JSW Steel scouts for US deals after failed Ilva bid
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Mumbai: India’s biggest steelmaker JSW Steel Ltd. is looking at acquisition targets in the US to expand its presence in a sector that’s been boosted by President Donald Trump’s pledge to rebuild infrastructure and focus on local manufacturing.
“Our own steel mill there is doing well under the Trump administration,” Sajjan Jindal, JSW Steel’s chairman told reporters in Mumbai on Thursday. “We are looking at a few opportunities in the US” and the company also plans to start its US coal mines in the current year, he said.
JSW Steel recently became India’s biggest producer of the alloy as mills race to benefit from an expected infrastructure spend in Asia’s third-biggest economy. Jindal is expecting to ride the same wave in the US where Trump has promoted a plan to use $200 billion in federal funds to spur at least $800 billion in spending by states, municipalities and private entities that together own most US infrastructure.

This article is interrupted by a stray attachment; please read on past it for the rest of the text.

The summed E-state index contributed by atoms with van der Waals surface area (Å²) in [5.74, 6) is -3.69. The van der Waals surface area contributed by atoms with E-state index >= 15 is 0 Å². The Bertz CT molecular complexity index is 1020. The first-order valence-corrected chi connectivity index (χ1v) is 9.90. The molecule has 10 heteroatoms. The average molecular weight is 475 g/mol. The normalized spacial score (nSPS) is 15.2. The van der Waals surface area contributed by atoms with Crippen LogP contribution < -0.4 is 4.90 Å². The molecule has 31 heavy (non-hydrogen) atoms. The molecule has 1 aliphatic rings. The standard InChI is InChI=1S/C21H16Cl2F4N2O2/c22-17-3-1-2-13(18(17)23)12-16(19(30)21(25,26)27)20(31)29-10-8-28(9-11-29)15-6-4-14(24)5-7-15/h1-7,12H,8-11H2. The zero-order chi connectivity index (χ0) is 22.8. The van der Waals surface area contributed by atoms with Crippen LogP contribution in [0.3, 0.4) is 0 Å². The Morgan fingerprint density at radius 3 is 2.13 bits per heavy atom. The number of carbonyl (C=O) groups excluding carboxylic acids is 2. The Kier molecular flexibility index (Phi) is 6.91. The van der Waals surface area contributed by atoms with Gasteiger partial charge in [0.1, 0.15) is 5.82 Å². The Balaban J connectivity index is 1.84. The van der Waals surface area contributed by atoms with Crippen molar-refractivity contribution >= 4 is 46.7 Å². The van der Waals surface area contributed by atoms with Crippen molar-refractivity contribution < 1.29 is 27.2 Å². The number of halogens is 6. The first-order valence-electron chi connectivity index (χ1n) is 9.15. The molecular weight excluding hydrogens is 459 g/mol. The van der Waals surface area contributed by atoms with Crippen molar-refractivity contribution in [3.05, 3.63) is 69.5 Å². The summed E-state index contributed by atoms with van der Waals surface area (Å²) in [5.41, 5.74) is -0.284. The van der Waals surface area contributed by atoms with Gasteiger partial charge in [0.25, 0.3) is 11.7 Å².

JSW Steel has said that it is also scouting for downstream assets in Europe as part of a long-term strategy to be closer to its overseas markets. A JSW Steel-led consortium had bid for Italy’s Ilva steel operations but lost out to Am Investco Italy, an ArcelorMittal-led group.
The steelmaker’s board on Thursday approved raising up to $1 billion in one or more overseas markets and up to Rs8000 crore ($1.2 billion) via non-convertible debentures and equity share sales, according to an exchange filing. It also plans to spend Rs2,100 crore setting up a slurry pipeline to transport iron ore and coal in the southern Indian state of Karnataka, the company said.
Its shares rose 4%, the most in more than two months, to close at Rs205.35 in Mumbai on Thursday.
Jindal’s steel-to-mining conglomerate JSW Group has recently been in expansion mode as it scouts for steel assets in the US and Europe, stressed steel assets in India and charts an entry into a bevy of sectors such as paints, electric vehicles, regional aviation and the non-banking financial services sector. Bloomberg